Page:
APR 07, 2020 6:28 AM PDT

Too Much Salt Is Bad for the Immune System

WRITTEN BY: Kara Marker

Excessive salt intake is associated with health consequences for more than just cardiovascular status; the immune system seems to be negatively affected as well. In a new study, researchers discovered novel evidence that “excessive salt intake” reduces the strength of the immune system – despite past evidence indicating otherwise.

Too much salt is considered “bad” for human health primarily because it has a negative impact on cardiovascular risk factors, such as blood pressure. Higher blood pressure is linked with a subsequent elevated risk of heart disease, like heart attack and stroke. In the United States, heart disease is the leading cause of death.

Past studies of laboratory animals infected with skin parasites showed that a high-salt diet was actually to the animals’ advantage, increasing macrophage activity and accelerating recovery. While researchers acknowledge the benefits of high salt diets in this context, they say that to generalize the benefits of high-salt diets would overlook the potential negative effects in the immune system.

In general, the human body regulates salt concentrations in the blood to maintain healthy organ function. The skin is an exception, acting as a “salt reservoir,” which explains past study results where high salt consumption aided laboratory animals in recovering from parasitic skin infections.

During the regulatory process, kidneys filter salt out of the body and remove it via urine. However, the same sensor that triggers salt removal also triggers glucocorticoid accumulation, which inhibits granulocyte function. Glucocorticoids are a type of anti-inflammatory hormone known for suppressing the immune system, and granulocytes are the most common type of immune cell found in the blood. Thus, high levels of the former and low levels of the latter could be detrimental to an immune response.

Researchers first studied a mouse model of high-salt consumption, observing an increased amount of severe bacterial infections. This result was thought to occur because of reduced granulocyte function, which is vital for anti-bacterial movement in the immune response. They tested the response to both listeria and urinary tract infections, observing the immune system struggle to respond in both scenarios.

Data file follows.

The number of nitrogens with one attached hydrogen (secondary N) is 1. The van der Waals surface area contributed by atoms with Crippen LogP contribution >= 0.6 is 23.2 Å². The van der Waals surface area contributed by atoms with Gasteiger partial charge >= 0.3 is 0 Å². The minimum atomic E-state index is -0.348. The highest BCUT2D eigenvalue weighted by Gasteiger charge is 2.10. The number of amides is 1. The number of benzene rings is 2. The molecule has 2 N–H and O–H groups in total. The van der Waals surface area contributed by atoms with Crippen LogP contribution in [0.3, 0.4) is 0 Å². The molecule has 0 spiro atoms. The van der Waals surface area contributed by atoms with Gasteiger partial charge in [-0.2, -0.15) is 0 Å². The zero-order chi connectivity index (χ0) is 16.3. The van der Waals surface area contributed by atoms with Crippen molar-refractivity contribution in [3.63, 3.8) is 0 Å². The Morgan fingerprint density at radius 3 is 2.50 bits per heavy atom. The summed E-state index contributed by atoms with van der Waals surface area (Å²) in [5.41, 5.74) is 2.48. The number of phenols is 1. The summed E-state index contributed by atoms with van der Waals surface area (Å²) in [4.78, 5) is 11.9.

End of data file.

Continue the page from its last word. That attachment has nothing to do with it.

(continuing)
In a human study, participants consumed an additional six gram of salt per day, the equivalent salt content of two fast food meals, according to the researchers. During blood analysis, researchers observed both reduced granulocyte function in response to bacteria growth and increased glucocorticoid levels.

According to the FDA, Americans consume about 3,400 milligrams of salt per day, 1,100 milligrams more than recommended.

Sources: University of Bonn, Science Translational Medicine, Neurohospitalist, U.S. Food and Drug Administration, Centers for Disease Control and Prevention

About the Author
  • I am a scientific journalist and enthusiast, especially in the realm of biomedicine. I am passionate about conveying the truth in scientific phenomena and subsequently improving health and public awareness. Sometimes scientific research needs a translator to effectively communicate the scientific jargon present in significant findings. I plan to be that translating communicator, and I hope to decrease the spread of misrepresented scientific phenomena! Check out my science blog: ScienceKara.com.
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